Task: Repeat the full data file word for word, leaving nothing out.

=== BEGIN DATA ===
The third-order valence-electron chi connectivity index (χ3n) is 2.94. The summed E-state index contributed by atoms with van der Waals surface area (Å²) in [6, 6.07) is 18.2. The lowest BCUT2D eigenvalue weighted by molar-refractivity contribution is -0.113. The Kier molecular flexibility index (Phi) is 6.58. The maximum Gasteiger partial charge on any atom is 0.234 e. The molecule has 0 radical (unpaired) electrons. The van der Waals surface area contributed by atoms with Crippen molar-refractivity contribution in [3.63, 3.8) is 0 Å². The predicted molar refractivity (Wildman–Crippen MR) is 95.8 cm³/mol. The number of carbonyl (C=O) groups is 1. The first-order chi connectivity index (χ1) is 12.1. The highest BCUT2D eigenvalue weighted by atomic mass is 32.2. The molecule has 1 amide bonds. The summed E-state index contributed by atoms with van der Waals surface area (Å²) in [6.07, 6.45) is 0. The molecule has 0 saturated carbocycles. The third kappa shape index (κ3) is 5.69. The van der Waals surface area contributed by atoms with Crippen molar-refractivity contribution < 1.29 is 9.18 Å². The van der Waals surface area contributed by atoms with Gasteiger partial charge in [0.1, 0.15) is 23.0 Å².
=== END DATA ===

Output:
The third-order valence-electron chi connectivity index (χ3n) is 2.94. The summed E-state index contributed by atoms with van der Waals surface area (Å²) in [6, 6.07) is 18.2. The lowest BCUT2D eigenvalue weighted by molar-refractivity contribution is -0.113. The Kier molecular flexibility index (Phi) is 6.58. The maximum Gasteiger partial charge on any atom is 0.234 e. The molecule has 0 radical (unpaired) electrons. The van der Waals surface area contributed by atoms with Crippen molar-refractivity contribution in [3.63, 3.8) is 0 Å². The predicted molar refractivity (Wildman–Crippen MR) is 95.8 cm³/mol. The number of carbonyl (C=O) groups is 1. The first-order chi connectivity index (χ1) is 12.1. The highest BCUT2D eigenvalue weighted by atomic mass is 32.2. The molecule has 1 amide bonds. The summed E-state index contributed by atoms with van der Waals surface area (Å²) in [6.07, 6.45) is 0. The molecule has 0 saturated carbocycles. The third kappa shape index (κ3) is 5.69. The van der Waals surface area contributed by atoms with Crippen molar-refractivity contribution < 1.29 is 9.18 Å². The van der Waals surface area contributed by atoms with Gasteiger partial charge in [0.1, 0.15) is 23.0 Å².